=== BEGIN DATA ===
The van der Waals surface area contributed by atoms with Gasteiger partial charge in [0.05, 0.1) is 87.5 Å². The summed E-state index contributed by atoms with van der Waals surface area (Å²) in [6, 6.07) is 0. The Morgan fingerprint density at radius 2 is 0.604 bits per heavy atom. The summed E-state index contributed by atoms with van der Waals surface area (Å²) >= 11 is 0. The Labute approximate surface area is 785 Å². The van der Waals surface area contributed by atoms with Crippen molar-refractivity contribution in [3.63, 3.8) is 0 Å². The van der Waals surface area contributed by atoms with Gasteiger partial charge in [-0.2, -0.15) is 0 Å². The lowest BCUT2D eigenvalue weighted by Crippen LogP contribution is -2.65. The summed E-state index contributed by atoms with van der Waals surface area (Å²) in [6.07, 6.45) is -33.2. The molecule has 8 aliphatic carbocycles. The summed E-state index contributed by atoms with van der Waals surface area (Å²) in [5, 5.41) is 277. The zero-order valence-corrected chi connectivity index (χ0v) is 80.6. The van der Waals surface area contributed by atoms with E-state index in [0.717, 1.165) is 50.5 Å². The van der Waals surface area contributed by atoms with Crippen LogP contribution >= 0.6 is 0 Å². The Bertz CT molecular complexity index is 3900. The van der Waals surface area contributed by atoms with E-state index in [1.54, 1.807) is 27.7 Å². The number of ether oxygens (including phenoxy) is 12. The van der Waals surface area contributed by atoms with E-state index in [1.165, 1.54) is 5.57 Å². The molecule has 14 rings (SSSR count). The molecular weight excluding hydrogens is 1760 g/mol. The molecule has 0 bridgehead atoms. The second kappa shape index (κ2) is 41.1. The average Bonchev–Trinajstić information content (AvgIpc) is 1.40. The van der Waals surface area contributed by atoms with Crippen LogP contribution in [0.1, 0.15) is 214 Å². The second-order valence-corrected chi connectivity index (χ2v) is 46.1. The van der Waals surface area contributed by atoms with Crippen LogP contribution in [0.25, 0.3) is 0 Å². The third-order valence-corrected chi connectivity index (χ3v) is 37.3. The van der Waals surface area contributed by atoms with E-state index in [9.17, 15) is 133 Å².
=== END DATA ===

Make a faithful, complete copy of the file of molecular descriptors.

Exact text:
The van der Waals surface area contributed by atoms with Gasteiger partial charge in [0.05, 0.1) is 87.5 Å². The summed E-state index contributed by atoms with van der Waals surface area (Å²) in [6, 6.07) is 0. The Morgan fingerprint density at radius 2 is 0.604 bits per heavy atom. The summed E-state index contributed by atoms with van der Waals surface area (Å²) >= 11 is 0. The Labute approximate surface area is 785 Å². The van der Waals surface area contributed by atoms with Crippen molar-refractivity contribution in [3.63, 3.8) is 0 Å². The van der Waals surface area contributed by atoms with Gasteiger partial charge in [-0.2, -0.15) is 0 Å². The lowest BCUT2D eigenvalue weighted by Crippen LogP contribution is -2.65. The summed E-state index contributed by atoms with van der Waals surface area (Å²) in [6.07, 6.45) is -33.2. The molecule has 8 aliphatic carbocycles. The summed E-state index contributed by atoms with van der Waals surface area (Å²) in [5, 5.41) is 277. The zero-order valence-corrected chi connectivity index (χ0v) is 80.6. The van der Waals surface area contributed by atoms with E-state index in [0.717, 1.165) is 50.5 Å². The van der Waals surface area contributed by atoms with Crippen LogP contribution >= 0.6 is 0 Å². The Bertz CT molecular complexity index is 3900. The van der Waals surface area contributed by atoms with E-state index in [1.54, 1.807) is 27.7 Å². The number of ether oxygens (including phenoxy) is 12. The van der Waals surface area contributed by atoms with E-state index in [1.165, 1.54) is 5.57 Å². The molecule has 14 rings (SSSR count). The molecular weight excluding hydrogens is 1760 g/mol. The molecule has 0 bridgehead atoms. The second kappa shape index (κ2) is 41.1. The average Bonchev–Trinajstić information content (AvgIpc) is 1.40. The van der Waals surface area contributed by atoms with Crippen LogP contribution in [0.1, 0.15) is 214 Å². The second-order valence-corrected chi connectivity index (χ2v) is 46.1. The van der Waals surface area contributed by atoms with Crippen LogP contribution in [0.25, 0.3) is 0 Å². The third-order valence-corrected chi connectivity index (χ3v) is 37.3. The van der Waals surface area contributed by atoms with E-state index in [9.17, 15) is 133 Å².